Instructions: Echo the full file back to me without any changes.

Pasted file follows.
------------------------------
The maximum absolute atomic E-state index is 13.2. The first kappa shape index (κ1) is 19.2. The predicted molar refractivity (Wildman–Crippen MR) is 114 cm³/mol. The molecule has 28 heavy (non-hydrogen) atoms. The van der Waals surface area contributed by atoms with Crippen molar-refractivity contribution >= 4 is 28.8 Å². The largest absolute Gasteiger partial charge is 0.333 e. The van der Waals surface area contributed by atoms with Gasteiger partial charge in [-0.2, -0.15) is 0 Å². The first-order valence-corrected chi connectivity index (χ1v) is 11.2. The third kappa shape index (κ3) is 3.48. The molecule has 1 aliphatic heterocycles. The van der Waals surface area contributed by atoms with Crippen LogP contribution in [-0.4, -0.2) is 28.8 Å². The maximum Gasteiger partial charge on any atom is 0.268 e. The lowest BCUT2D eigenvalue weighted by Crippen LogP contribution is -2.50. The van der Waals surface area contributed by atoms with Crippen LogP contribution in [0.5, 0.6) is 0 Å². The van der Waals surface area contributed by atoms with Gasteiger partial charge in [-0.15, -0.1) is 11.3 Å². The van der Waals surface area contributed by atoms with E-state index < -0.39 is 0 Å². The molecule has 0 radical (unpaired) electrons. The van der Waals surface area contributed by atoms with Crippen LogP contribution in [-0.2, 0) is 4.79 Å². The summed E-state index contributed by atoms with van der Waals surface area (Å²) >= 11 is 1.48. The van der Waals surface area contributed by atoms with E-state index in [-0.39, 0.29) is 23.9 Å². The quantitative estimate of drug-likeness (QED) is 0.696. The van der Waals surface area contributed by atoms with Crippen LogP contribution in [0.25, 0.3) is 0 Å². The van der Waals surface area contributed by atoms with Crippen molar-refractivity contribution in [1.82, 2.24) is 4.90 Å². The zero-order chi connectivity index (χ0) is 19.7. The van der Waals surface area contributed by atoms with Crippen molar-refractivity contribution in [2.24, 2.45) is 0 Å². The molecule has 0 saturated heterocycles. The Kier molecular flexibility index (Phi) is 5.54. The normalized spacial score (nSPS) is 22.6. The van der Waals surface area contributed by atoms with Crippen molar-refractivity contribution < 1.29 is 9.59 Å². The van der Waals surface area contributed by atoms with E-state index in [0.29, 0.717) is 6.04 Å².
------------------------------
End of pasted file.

The maximum absolute atomic E-state index is 13.2. The first kappa shape index (κ1) is 19.2. The predicted molar refractivity (Wildman–Crippen MR) is 114 cm³/mol. The molecule has 28 heavy (non-hydrogen) atoms. The van der Waals surface area contributed by atoms with Crippen molar-refractivity contribution >= 4 is 28.8 Å². The largest absolute Gasteiger partial charge is 0.333 e. The van der Waals surface area contributed by atoms with Gasteiger partial charge in [-0.2, -0.15) is 0 Å². The first-order valence-corrected chi connectivity index (χ1v) is 11.2. The third kappa shape index (κ3) is 3.48. The molecule has 1 aliphatic heterocycles. The van der Waals surface area contributed by atoms with Crippen LogP contribution in [-0.4, -0.2) is 28.8 Å². The maximum Gasteiger partial charge on any atom is 0.268 e. The lowest BCUT2D eigenvalue weighted by Crippen LogP contribution is -2.50. The van der Waals surface area contributed by atoms with Crippen LogP contribution in [0.5, 0.6) is 0 Å². The van der Waals surface area contributed by atoms with Gasteiger partial charge in [-0.15, -0.1) is 11.3 Å². The van der Waals surface area contributed by atoms with E-state index < -0.39 is 0 Å². The molecule has 0 radical (unpaired) electrons. The van der Waals surface area contributed by atoms with Crippen LogP contribution in [-0.2, 0) is 4.79 Å². The summed E-state index contributed by atoms with van der Waals surface area (Å²) >= 11 is 1.48. The van der Waals surface area contributed by atoms with E-state index in [-0.39, 0.29) is 23.9 Å². The quantitative estimate of drug-likeness (QED) is 0.696. The van der Waals surface area contributed by atoms with Crippen LogP contribution in [0.25, 0.3) is 0 Å². The van der Waals surface area contributed by atoms with Crippen molar-refractivity contribution in [1.82, 2.24) is 4.90 Å². The zero-order chi connectivity index (χ0) is 19.7. The van der Waals surface area contributed by atoms with Crippen molar-refractivity contribution in [2.24, 2.45) is 0 Å². The molecule has 0 saturated heterocycles. The Kier molecular flexibility index (Phi) is 5.54. The normalized spacial score (nSPS) is 22.6. The van der Waals surface area contributed by atoms with Crippen molar-refractivity contribution < 1.29 is 9.59 Å². The van der Waals surface area contributed by atoms with E-state index in [0.29, 0.717) is 6.04 Å².